Dairy farmers have enjoyed a relatively stable period of milk prices over the past two years, but the tide appears to be turning with Scottish producers in particular set to be the worst hit.

That was the stark warning from industry commentator, Chris Walkland, who pointed out that the majority of Scottish producers sold to four of the bottom six paying processors last year to include Grahams, Lactallis, Muller and First Milk, over the past six months.

Speaking at a Kite Consulting seminar at AgriScot, Mr Walkland said Arla paid the highest average price over the past six months at 29.1p, while the bottom, First Milk gave 27.4p. While the difference over the last six months is less than 2p per litre at 1.75p, it amounts to £8675 per million litres of milk.

These values which were based on standard litres include Arla bonuses but do not include seasonality payments, reveal that the top payers, Barbers, Crediton, Wyke, Dairy Crest, Dale Farm and S Caernarfon, have made better returns from cheese, than liquid processors, largely because of exports of cheese, according to Mr Walkland.

However, with the cheese market coming under increasing pressure as Brexit fast approaches and liquid milk supplies in New Zealand and the UK rising, ex-farm milk prices in this country are already beginning to slip. Add to that 12 consecutive declines in the Global Dairy Trade Index which last month returned a 22p per litre equivalent is the lowest it has been since August 2016, and there is only one way for farmgate values to go – down.

"When the differential between the Global Dairy Trade average price falls, our price in the UK gets sucked down, so it is inevitable UK milk prices will slip," said Mr Walkland.

"The big unknown is forage availability as I really don't think commodity buyers (those who buy from the processors) have factored in what could happen on farm if there is another late spring in this country and producers let milk yields slip rather than fork out higher prices for more expensive concentrates."

Instead, he encouraged producers to find out why their processors are in the bottom third as it would be hard to improve the situation unless they do know.

Mr Walkland is also against Defra's plan to introduce pricing through the regulation of milk contracts via the EU Commission’s common market organisation regulation (CMO), in the light of future market crashes, which he claims are" too constrained."

While David Keiley, one of a team of consultants working in Scotland for Kite, also believes farmgate prices will slip, he is confident nevertheless that producers north of the Border are better off in terms of the amount of forage produced.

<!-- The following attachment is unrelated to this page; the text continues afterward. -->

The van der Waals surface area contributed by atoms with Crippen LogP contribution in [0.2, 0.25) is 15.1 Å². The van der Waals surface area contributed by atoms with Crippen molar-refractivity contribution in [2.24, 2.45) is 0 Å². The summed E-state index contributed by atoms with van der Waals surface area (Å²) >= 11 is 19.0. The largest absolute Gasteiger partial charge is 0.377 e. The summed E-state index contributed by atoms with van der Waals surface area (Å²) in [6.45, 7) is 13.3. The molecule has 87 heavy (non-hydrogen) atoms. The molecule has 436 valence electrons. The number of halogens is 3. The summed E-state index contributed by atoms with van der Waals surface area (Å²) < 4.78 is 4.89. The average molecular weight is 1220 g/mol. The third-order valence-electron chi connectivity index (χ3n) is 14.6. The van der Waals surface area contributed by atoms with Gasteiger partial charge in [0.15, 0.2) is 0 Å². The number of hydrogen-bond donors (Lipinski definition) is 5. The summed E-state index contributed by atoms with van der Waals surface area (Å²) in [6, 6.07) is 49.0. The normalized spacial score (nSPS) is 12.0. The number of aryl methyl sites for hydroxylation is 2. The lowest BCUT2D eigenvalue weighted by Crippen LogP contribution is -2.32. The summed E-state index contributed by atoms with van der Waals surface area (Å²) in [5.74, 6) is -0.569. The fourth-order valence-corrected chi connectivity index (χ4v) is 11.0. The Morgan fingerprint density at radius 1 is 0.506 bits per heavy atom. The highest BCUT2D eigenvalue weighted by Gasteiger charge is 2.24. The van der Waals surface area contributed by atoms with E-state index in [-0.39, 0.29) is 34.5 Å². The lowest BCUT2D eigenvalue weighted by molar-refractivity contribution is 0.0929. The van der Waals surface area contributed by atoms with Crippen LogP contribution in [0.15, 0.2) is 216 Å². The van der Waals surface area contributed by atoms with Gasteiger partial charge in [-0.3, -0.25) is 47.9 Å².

"2018 has been a really tough year for producers and everyone has been forced to feed more due to the late spring and dry summer which have increased costs of production," said Mr Keiley.

"Most producers more or less had to start feeding first cut silage as a buffer as soon as it was ready and, there was an extra 128,000tonnes of concentrates used on the UK's 9850 dairy herds until the end of September, as a result."

With silage crops affected nationwide both in terms of quantity and quality produced, he said that the UK crop was 2tDM/ha down on the 2017 crop. However, Scottish producers have faired slightly better.

"Scotland had a better autumn and was able to make extra forage and wholecrop compared to those in the south and therefore has been able to bulk out feed rations albeit with silages that are acidic."

Instead, Mr Keiley said the biggest challenge to producers were the increased feed, red diesel and fertiliser costs over the year, which have added an extra 2.5-3.0p to the price of producing a litre of milk.

"Concentrate feeds are up £40-£50 per tonne, red diesel has risen 10p per litre and fertiliser costs are up £35 per tonne and are still rising, which have combined to increase costs of production. The good thing is Scotland is there has definitely been more forage produced but there are still no excess stocks, so there will be a real challenge if we see another late spring.

"It is going to be a tough time for producers but I think we will see a slight correction in the milk price rather than a collapse. I also don't think we'll see prices fall below 26-27p per litre as that's when the processors realise they lose suppliers. We also have indications that growth of world supply is slowing especially in the EU. As this develops we could see milk prices recover in Q2 of 2019," concluded Mr Keiley.